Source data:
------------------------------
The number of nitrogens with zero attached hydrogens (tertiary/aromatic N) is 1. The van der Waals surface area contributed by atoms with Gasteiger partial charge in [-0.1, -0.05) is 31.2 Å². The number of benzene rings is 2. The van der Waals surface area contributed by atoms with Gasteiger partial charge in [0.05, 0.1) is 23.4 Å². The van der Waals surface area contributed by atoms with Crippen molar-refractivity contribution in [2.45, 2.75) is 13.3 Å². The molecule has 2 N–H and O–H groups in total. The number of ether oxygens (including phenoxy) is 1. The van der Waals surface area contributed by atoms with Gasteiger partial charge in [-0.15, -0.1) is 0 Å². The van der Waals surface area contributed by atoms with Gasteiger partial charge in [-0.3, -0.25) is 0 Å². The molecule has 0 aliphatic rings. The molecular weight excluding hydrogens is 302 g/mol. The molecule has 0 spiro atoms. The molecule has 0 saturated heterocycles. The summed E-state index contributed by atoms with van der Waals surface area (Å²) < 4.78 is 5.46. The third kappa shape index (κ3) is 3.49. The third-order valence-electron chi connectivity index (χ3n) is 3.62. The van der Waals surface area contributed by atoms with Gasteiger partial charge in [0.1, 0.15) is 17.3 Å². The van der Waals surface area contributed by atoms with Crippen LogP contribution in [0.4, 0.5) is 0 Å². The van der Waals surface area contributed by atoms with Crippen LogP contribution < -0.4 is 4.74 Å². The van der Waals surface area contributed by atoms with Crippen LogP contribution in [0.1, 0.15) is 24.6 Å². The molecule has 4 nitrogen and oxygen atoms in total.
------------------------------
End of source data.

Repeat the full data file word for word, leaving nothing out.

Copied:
The number of nitrogens with zero attached hydrogens (tertiary/aromatic N) is 1. The van der Waals surface area contributed by atoms with Gasteiger partial charge in [-0.1, -0.05) is 31.2 Å². The number of benzene rings is 2. The van der Waals surface area contributed by atoms with Gasteiger partial charge in [0.05, 0.1) is 23.4 Å². The van der Waals surface area contributed by atoms with Crippen molar-refractivity contribution in [2.45, 2.75) is 13.3 Å². The molecule has 2 N–H and O–H groups in total. The number of ether oxygens (including phenoxy) is 1. The van der Waals surface area contributed by atoms with Gasteiger partial charge in [-0.15, -0.1) is 0 Å². The van der Waals surface area contributed by atoms with Gasteiger partial charge in [-0.3, -0.25) is 0 Å². The molecule has 0 aliphatic rings. The molecular weight excluding hydrogens is 302 g/mol. The molecule has 0 spiro atoms. The molecule has 0 saturated heterocycles. The summed E-state index contributed by atoms with van der Waals surface area (Å²) < 4.78 is 5.46. The third kappa shape index (κ3) is 3.49. The third-order valence-electron chi connectivity index (χ3n) is 3.62. The van der Waals surface area contributed by atoms with Gasteiger partial charge in [0.1, 0.15) is 17.3 Å². The van der Waals surface area contributed by atoms with Crippen LogP contribution in [0.4, 0.5) is 0 Å². The van der Waals surface area contributed by atoms with Crippen LogP contribution < -0.4 is 4.74 Å². The van der Waals surface area contributed by atoms with Crippen LogP contribution in [0.1, 0.15) is 24.6 Å². The molecule has 4 nitrogen and oxygen atoms in total.